Saturday, April 23, 2011

Are California Businesses Not Paying Their "Fair Share" of Taxes?

We're still shaking our heads at this piece in the Orange County Register; we don't know if reading something this stupid can actually destroy brain cells, but we really hope not.

Broke corporations not writing enough of these.
In just a few short paragraphs, Brian Joseph reminds us once again why journalists shouldn't try to be economists. He looks at data indicating that personal income taxes have constituted a greater and greater share of Sacramento's total tax take over time, and wonders at the implication that businesses have paid a decreasing share of taxes over the same time. How can this be, he asks, at a time when California companies like Google and Apple are posting record profits? Unsurprisingly (because he's a journalist), Joseph points to the influence of the business lobby in securing special favors from Sacramento. Quoting an economist from the Franchise Tax Board, he points to a number of key breaks pushed through the Legislature by lobbyists: changes allowing California corporations to report less taxable income to the state; a 1997 drop in the corporate income tax rate; and a series of tax credits granted to specific types of businesses.

There's so much stupidity in this piece we hardly know where to start. For one, Joseph seems to think there's something uniquely inequitable about this: "Unlike corporations, taxpayers as a group aren't particularly well organized. While corporations are constantly pressing for tax breaks, few groups are doing the same for individual taxpayers." Um, how is this different from what unions or environmental groups do? For another, many companies have maintained profitability in recent years not by growing larger, but by cutting costs, which wouldn't suggest they should pay greater taxes. But the biggest problem with the analysis is that it ignores the economic troubles in the state in recent decades. Part of why corporate tax receipts have gone down is that California is a horrible place to do business, and all too many corporations have either closed up shop or moved on to other states. And with new environmental regulations on the way, this is only going to get worse. Moreover, you can't really discuss the increasing share of personal income tax receipts without mentioning that, you know, those tax rates have been raised over time.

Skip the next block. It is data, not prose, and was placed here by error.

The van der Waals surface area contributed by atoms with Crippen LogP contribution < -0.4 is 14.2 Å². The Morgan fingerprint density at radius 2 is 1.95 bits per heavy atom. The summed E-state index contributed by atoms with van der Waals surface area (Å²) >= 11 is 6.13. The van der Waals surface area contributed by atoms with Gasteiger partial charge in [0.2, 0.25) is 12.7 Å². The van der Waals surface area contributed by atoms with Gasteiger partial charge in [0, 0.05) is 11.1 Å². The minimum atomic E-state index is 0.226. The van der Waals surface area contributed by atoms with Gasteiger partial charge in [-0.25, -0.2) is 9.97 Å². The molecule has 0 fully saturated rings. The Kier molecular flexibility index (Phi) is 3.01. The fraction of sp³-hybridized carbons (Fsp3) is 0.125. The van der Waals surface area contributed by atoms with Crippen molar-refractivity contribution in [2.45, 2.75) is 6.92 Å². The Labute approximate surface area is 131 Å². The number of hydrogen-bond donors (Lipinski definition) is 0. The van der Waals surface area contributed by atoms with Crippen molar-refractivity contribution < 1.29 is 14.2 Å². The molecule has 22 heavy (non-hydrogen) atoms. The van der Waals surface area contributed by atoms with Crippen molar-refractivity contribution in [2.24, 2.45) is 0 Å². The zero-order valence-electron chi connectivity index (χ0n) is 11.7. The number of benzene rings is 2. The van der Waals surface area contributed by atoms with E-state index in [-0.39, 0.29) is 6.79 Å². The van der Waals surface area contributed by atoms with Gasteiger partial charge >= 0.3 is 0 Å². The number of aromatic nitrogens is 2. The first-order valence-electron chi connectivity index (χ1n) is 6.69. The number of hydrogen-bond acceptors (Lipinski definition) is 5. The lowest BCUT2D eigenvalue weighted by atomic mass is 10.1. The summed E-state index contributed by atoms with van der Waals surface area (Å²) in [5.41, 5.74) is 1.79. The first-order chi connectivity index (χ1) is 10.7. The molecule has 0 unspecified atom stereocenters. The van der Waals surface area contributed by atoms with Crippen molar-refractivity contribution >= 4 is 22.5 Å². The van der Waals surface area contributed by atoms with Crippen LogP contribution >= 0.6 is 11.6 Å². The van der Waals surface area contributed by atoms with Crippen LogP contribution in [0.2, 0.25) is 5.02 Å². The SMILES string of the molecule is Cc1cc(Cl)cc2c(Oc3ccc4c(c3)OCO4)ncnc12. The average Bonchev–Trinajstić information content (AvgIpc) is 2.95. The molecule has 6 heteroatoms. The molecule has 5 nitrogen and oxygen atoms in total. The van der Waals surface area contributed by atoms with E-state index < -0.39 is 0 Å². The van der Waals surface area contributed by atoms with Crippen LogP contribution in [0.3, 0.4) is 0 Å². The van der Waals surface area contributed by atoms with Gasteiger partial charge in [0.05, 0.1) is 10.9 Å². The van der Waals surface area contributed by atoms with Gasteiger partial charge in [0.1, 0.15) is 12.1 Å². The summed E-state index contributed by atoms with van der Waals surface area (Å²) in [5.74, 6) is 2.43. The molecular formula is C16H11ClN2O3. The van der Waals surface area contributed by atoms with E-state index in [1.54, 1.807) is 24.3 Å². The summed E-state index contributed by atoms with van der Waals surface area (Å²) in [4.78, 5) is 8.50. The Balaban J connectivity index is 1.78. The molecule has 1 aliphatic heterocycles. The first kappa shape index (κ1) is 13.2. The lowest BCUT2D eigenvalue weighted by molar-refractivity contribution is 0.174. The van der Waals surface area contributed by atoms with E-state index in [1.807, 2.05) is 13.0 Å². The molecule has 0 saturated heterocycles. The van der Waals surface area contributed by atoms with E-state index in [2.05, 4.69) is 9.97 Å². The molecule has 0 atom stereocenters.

We don't really think that businesses aren't paying enough in taxes. If anything, private citizens are paying too much.


  1. JustinApr 23, 2011 09:59 AM
    Has there ever been a term more open to interpretation than "fair share?" A history professor - the only one I ever had in college whom I liked - once told me that whenever you hear the phrase "fair share" you can be sure of one thing: there will be nothing fair about it.
  2. GSLApr 24, 2011 05:26 PM
    I only wish I'd had an econ professor as smart as your history professor.

    Actually I believe the definition of "fair share" is: "No one I like has to pay more than I think is fair, and everyone I don't like has to pay more than they want to".